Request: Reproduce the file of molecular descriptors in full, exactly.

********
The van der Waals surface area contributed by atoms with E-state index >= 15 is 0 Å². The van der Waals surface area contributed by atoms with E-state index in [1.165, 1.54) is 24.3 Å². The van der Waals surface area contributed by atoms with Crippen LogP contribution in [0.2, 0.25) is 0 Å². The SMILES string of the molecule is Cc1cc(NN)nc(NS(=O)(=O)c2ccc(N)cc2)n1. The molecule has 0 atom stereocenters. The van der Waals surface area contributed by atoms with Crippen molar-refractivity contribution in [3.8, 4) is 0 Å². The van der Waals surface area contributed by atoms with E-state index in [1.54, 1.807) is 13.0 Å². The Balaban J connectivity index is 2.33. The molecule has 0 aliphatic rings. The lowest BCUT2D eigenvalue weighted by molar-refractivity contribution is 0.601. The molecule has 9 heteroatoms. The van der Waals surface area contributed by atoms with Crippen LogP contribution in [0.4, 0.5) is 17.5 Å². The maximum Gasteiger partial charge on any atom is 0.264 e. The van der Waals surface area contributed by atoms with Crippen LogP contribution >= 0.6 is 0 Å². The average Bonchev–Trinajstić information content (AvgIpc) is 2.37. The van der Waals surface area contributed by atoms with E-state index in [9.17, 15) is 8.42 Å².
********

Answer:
The van der Waals surface area contributed by atoms with E-state index >= 15 is 0 Å². The van der Waals surface area contributed by atoms with E-state index in [1.165, 1.54) is 24.3 Å². The van der Waals surface area contributed by atoms with Crippen LogP contribution in [0.2, 0.25) is 0 Å². The SMILES string of the molecule is Cc1cc(NN)nc(NS(=O)(=O)c2ccc(N)cc2)n1. The molecule has 0 atom stereocenters. The van der Waals surface area contributed by atoms with Crippen molar-refractivity contribution in [3.8, 4) is 0 Å². The van der Waals surface area contributed by atoms with E-state index in [1.54, 1.807) is 13.0 Å². The Balaban J connectivity index is 2.33. The molecule has 0 aliphatic rings. The lowest BCUT2D eigenvalue weighted by molar-refractivity contribution is 0.601. The molecule has 9 heteroatoms. The van der Waals surface area contributed by atoms with Crippen LogP contribution in [0.4, 0.5) is 17.5 Å². The maximum Gasteiger partial charge on any atom is 0.264 e. The van der Waals surface area contributed by atoms with Crippen LogP contribution >= 0.6 is 0 Å². The average Bonchev–Trinajstić information content (AvgIpc) is 2.37. The van der Waals surface area contributed by atoms with E-state index in [9.17, 15) is 8.42 Å².